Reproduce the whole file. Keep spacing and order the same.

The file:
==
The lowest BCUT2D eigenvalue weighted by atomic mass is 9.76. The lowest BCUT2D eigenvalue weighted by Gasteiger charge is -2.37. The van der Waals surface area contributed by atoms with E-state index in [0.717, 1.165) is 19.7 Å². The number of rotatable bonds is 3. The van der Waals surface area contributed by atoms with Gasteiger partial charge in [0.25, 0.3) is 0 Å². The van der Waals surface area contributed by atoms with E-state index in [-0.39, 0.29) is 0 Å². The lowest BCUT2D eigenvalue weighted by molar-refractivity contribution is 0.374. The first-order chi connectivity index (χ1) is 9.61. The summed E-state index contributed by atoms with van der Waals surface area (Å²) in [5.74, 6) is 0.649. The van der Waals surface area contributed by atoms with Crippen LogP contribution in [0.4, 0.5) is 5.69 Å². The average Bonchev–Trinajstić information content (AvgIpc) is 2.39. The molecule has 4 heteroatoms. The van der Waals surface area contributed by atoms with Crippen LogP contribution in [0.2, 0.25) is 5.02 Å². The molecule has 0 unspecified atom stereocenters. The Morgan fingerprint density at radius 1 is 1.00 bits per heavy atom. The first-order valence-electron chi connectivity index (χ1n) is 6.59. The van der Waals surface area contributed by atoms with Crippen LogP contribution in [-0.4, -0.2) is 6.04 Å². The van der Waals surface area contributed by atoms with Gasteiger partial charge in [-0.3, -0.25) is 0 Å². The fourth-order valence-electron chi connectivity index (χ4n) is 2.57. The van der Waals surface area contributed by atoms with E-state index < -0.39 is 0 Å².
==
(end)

The lowest BCUT2D eigenvalue weighted by atomic mass is 9.76. The lowest BCUT2D eigenvalue weighted by Gasteiger charge is -2.37. The van der Waals surface area contributed by atoms with E-state index in [0.717, 1.165) is 19.7 Å². The number of rotatable bonds is 3. The van der Waals surface area contributed by atoms with Gasteiger partial charge in [0.25, 0.3) is 0 Å². The van der Waals surface area contributed by atoms with E-state index in [-0.39, 0.29) is 0 Å². The lowest BCUT2D eigenvalue weighted by molar-refractivity contribution is 0.374. The first-order chi connectivity index (χ1) is 9.61. The summed E-state index contributed by atoms with van der Waals surface area (Å²) in [5.74, 6) is 0.649. The van der Waals surface area contributed by atoms with Crippen LogP contribution in [0.4, 0.5) is 5.69 Å². The average Bonchev–Trinajstić information content (AvgIpc) is 2.39. The molecule has 4 heteroatoms. The van der Waals surface area contributed by atoms with Crippen LogP contribution in [0.2, 0.25) is 5.02 Å². The molecule has 0 unspecified atom stereocenters. The Morgan fingerprint density at radius 1 is 1.00 bits per heavy atom. The first-order valence-electron chi connectivity index (χ1n) is 6.59. The van der Waals surface area contributed by atoms with Crippen LogP contribution in [-0.4, -0.2) is 6.04 Å². The van der Waals surface area contributed by atoms with Gasteiger partial charge in [-0.3, -0.25) is 0 Å². The fourth-order valence-electron chi connectivity index (χ4n) is 2.57. The van der Waals surface area contributed by atoms with E-state index < -0.39 is 0 Å².